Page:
Neale Monks advises which plants to use in your aquarium that are free from insects.

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I’ve just had a disaster in one of my breeding tanks. I had saved a batch of eggs from my blue acara that had spawned in my community tank and placed them in a 90cm/3’ tank, with plants obtained via the internet. Soon 60 or more fry became free-swimming. But I noticed a depletion in numbers, which continued though I could see no bodies anywhere. Then, while doing maintenance, I syphoned up some sort of nymph, and after searching found three more, which I disposed of. Numbers continued to fall, however, and with only about eight fry left, I found yet another nymph. Having in turn disposed of that one, I believe I’ve achieved stability in numbers, so hopefully there are no more. Since the tank has always been well covered, I have to assume the nymphs arrived with the plants. Is this a common occurrence, and is there any way of treating the plants to get rid of the hostiles?

Neale says: Quite a few insects are aquatic predators as juveniles, most famously damselflies and dragonflies. As you correctly observe, these insects are well able to kill small fry, and some, particularly the diving beetles and dragonfly nymphs, can tackle surprisingly large prey, even minnow-sized fish. They get into aquaria in two main ways: hitchhiking on plants or accidentally in portions of live food netted out of garden ponds. Since live foods can introduce parasites as well as predators, avoiding the use of live foods is usually a good idea. If you want to feed your fish live foods, then cultured Daphnia or brine shrimps available in pet stores will generally be safer than rummaging through your garden pond. Brine shrimp can be cultivated indoors at minimal expense and without much risk because the salty water they require quickly kills any parasite or predator likely to harm your fish.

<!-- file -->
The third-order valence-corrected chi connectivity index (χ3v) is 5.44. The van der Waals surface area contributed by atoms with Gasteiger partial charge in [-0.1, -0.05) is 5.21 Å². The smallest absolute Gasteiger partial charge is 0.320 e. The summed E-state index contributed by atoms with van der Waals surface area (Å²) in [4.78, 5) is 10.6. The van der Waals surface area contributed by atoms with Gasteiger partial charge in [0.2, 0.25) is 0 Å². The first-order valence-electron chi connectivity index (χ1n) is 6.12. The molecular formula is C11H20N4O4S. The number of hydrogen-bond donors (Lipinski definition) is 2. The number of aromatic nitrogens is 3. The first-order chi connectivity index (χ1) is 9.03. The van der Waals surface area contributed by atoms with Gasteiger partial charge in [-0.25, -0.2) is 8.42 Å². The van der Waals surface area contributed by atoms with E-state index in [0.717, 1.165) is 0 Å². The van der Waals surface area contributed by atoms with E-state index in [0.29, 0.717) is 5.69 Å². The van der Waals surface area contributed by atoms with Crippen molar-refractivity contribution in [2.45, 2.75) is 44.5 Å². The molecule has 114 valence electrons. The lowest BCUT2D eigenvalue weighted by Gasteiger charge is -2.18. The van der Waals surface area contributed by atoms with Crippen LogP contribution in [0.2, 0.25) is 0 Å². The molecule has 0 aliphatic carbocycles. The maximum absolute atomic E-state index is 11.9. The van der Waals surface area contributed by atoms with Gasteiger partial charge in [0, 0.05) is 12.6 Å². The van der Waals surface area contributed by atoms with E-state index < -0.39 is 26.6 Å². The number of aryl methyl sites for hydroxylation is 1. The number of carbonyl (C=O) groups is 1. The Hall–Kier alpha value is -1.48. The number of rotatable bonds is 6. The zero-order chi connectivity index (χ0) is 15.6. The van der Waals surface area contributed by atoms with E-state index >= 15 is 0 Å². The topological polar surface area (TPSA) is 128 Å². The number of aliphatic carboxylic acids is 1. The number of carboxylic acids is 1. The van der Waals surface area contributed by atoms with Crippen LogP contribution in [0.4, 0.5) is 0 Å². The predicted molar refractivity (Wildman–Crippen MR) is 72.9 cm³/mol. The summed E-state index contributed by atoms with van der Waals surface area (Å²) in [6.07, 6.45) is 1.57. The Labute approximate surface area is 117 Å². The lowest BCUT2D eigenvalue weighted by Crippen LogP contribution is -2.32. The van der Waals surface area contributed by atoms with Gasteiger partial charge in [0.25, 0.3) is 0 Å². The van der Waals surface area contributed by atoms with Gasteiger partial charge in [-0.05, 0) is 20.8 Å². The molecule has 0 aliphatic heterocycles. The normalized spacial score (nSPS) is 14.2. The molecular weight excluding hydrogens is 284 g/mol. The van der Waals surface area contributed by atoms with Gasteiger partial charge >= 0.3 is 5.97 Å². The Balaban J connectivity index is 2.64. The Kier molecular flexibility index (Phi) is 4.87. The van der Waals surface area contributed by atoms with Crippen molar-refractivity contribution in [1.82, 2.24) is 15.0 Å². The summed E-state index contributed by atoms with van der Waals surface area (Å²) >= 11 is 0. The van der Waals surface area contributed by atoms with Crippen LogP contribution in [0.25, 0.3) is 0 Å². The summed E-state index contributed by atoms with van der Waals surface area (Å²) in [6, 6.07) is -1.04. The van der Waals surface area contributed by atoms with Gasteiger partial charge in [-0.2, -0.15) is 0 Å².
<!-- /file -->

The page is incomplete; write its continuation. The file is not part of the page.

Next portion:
Ensuring plants are free of “hangers-on”, such as predatory insect larvae or the notorious anemone-like Hydra is trickier. The riskiest plants are those, collected from ponds, as tempting as it may seem to use these to fill out an aquarium. Plants cultivated outdoors, basically such as Elodea and Ceratophyllum, can be risky, too. Some aquarium shops keep these outdoors, which, on the plus side, ensures they’re in good sunlight and growing well, but they can also attract the attention of passing insects. If these lay their eggs on the plants, then you might find them getting into your aquarium.

Snail-killing potions are often recommended as good ways to kill invertebrates attached to plants. Used as a dip for 10-20 minutes, they’ll remove snails from store-bought plants and usually remove Hydra, too. Will they work on insects? I’m not sure, and while chemicals such as potassium permanganate (widely used in snail-killing remedies) are pretty nasty, insects have tougher skins than snails and Hydra, and being air-breathers, may not absorb chemicals from the water so quickly.

Garden insecticide sprays are often lethal to fish, so I wouldn’t risk it. The best approach might be to simply quarantine any suspect plants, or else buy plants cultivated indoors by growers like Tropica generally recognised as producing healthy, pest-free plants.

Neale Monks – Neale is the man for your technical queries. He loves brackish fish, too.


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